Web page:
It was much like tuning the engine of a car during the Monaco Grand Prix, only doing it while it’s positioning for first place on the straightaway at 300 km/hr. Steady hands…  

The Solution 

Expanding, improving, and internationalizing something as complex as the internet without creating chaos required a slow, methodical approach. By 2008 most of the work had been completed, but like the internet, its backbone, and associate protocols, this is a work in progress and always will be.6 

Marc Blanchet, who spoke to us at length in a recent interview pointed out the serious implications of the misuse of the DNS, particularly after internationalization. 

The world currently has 34 major writing systems7, most of which are supported by the DNS. Clearly archaic and extinct ones have been left by the wayside, but it’s safe to say that as of 2008, most of the world’s internet users could access websites and send emails using the script of their choice. It is experts like Marc Blanchet that worry about how our computers and their browsers will translate that systems’ characters into a Unicode equivalent that the current internet address protocols (IPV4 and IPV6) can understand. Without breaking the internet. The rest is a piece of cake. Not. 

The Ongoing Issues 

Marc Blanchet has other concerns: security, and universal access. 

Security is top-of-mind because many writing systems employ characters that resemble each other. This brings with it the growing potential for spoofing, where a rogue actor replaces characters in a known URL with similarly shaped ones from another writing system. For example: the letter Omicron in Greek (‘ο’), is much like the letter o in Cyrillic (‘о’) and to the letter OH in Armenian (‘օ’). See how easy that was?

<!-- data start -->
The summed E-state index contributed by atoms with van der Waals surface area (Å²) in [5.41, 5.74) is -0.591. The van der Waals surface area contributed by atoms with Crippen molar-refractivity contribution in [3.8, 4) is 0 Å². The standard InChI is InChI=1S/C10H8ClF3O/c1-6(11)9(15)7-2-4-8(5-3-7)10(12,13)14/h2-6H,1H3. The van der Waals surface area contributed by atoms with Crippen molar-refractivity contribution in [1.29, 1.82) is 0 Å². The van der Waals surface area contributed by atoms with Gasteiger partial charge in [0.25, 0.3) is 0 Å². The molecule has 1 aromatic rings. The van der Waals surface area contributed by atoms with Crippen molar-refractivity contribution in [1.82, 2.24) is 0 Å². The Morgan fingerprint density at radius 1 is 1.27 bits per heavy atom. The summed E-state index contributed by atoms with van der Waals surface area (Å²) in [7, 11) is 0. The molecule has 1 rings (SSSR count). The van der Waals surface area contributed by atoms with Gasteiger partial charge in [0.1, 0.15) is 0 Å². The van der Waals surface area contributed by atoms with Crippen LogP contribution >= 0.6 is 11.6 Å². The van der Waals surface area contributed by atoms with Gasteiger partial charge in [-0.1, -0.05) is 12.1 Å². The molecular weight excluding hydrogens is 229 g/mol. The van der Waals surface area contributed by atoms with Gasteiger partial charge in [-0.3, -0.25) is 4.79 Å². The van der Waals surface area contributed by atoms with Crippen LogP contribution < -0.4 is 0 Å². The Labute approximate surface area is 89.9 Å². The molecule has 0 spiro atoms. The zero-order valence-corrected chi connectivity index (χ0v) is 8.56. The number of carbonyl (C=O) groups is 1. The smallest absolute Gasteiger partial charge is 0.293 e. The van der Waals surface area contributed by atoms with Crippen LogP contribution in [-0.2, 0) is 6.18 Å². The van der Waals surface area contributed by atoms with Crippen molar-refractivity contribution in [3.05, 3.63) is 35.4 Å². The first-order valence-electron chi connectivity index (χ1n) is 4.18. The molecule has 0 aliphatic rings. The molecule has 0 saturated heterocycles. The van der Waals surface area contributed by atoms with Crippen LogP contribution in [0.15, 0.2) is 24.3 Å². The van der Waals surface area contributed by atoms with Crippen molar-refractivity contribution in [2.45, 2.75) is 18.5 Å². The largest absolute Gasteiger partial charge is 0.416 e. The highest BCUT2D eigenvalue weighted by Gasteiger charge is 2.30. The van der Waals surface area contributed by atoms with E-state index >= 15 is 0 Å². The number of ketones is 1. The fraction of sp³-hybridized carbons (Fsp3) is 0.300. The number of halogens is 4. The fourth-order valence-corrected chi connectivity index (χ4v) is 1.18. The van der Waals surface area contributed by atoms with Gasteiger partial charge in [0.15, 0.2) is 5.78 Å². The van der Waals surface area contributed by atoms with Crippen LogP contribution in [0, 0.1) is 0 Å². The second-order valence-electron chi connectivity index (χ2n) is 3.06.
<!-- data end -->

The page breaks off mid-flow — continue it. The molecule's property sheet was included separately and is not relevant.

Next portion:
Large populations, primarily those in Asia, don’t employ a western writing system, so by default a domain name set in a Latin alphabet would not be understood. An internationalized domain name system is key in providing universal access to the internet.9 

These are but two of the issues that face pioneering internet engineering experts like Cofomo’s Marc Blanchet. 

Many more will arise as the work of adapting an aging, but ultimately capable network to the growing demands of a data-hungry world. It’s a job that people like Marc Blanchet and those who will follow in his footsteps will carry on. And we’ll carry on surfing in whatever language and writing system we like. 

A Bit More About Marc 

In 2021, Cofomo acquired Marc Blanchet’s Viagénie clients, and he took on the additional title as their VP Internet Engineering. Who better to serve as a seasoned expert-in-residence than one of those that got their hands dirty working to create the internet that today we take for granted? 

Marc Blanchet has no plans to lessen his involvement with the DNS, or to work towards a better, safer, more democratic internet. 

Cofomo is proud to count him as part of its team. 



2: newsletter-1-APAC-DNS-Forum.pdf 

3: newsletter-1-APAC-DNS-Forum.pdf 



6: Marc Blanchet interview, May 4th, 2022 


8: Marc Blanchet interview, May 4th, 2022 

9: Marc Blanchet interview, May 4th, 2022